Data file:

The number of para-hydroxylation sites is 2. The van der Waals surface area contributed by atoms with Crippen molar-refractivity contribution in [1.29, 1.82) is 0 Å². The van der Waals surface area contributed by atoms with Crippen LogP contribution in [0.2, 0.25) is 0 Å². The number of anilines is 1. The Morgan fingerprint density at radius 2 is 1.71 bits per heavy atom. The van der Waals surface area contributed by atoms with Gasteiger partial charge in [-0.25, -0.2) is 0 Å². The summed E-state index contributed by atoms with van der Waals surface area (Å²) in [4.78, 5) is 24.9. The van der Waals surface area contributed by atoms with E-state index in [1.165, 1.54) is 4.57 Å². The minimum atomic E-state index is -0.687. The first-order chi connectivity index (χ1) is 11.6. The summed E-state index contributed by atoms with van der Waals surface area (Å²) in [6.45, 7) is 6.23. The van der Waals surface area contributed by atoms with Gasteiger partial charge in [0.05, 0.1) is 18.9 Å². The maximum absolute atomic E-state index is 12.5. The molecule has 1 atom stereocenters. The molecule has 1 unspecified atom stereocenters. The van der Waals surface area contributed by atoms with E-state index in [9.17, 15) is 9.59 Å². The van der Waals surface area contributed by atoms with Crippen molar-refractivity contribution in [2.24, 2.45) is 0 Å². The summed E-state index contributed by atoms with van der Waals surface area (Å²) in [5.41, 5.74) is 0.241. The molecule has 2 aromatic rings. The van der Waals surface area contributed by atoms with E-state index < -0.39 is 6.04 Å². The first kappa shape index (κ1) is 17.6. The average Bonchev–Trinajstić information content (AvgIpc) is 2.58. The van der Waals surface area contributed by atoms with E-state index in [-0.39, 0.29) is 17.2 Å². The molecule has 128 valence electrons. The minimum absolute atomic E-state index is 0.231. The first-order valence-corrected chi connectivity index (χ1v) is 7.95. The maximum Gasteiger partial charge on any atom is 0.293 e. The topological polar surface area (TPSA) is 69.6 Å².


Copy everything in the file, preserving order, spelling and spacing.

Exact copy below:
The number of para-hydroxylation sites is 2. The van der Waals surface area contributed by atoms with Crippen molar-refractivity contribution in [1.29, 1.82) is 0 Å². The van der Waals surface area contributed by atoms with Crippen LogP contribution in [0.2, 0.25) is 0 Å². The number of anilines is 1. The Morgan fingerprint density at radius 2 is 1.71 bits per heavy atom. The van der Waals surface area contributed by atoms with Gasteiger partial charge in [-0.25, -0.2) is 0 Å². The summed E-state index contributed by atoms with van der Waals surface area (Å²) in [4.78, 5) is 24.9. The van der Waals surface area contributed by atoms with E-state index in [1.165, 1.54) is 4.57 Å². The minimum atomic E-state index is -0.687. The first-order chi connectivity index (χ1) is 11.6. The summed E-state index contributed by atoms with van der Waals surface area (Å²) in [6.45, 7) is 6.23. The van der Waals surface area contributed by atoms with Gasteiger partial charge in [0.05, 0.1) is 18.9 Å². The maximum absolute atomic E-state index is 12.5. The molecule has 1 atom stereocenters. The molecule has 1 unspecified atom stereocenters. The van der Waals surface area contributed by atoms with E-state index in [9.17, 15) is 9.59 Å². The van der Waals surface area contributed by atoms with Crippen molar-refractivity contribution in [2.24, 2.45) is 0 Å². The summed E-state index contributed by atoms with van der Waals surface area (Å²) in [5.41, 5.74) is 0.241. The molecule has 2 aromatic rings. The van der Waals surface area contributed by atoms with E-state index < -0.39 is 6.04 Å². The first kappa shape index (κ1) is 17.6. The average Bonchev–Trinajstić information content (AvgIpc) is 2.58. The van der Waals surface area contributed by atoms with E-state index in [-0.39, 0.29) is 17.2 Å². The molecule has 128 valence electrons. The minimum absolute atomic E-state index is 0.231. The first-order valence-corrected chi connectivity index (χ1v) is 7.95. The maximum Gasteiger partial charge on any atom is 0.293 e. The topological polar surface area (TPSA) is 69.6 Å².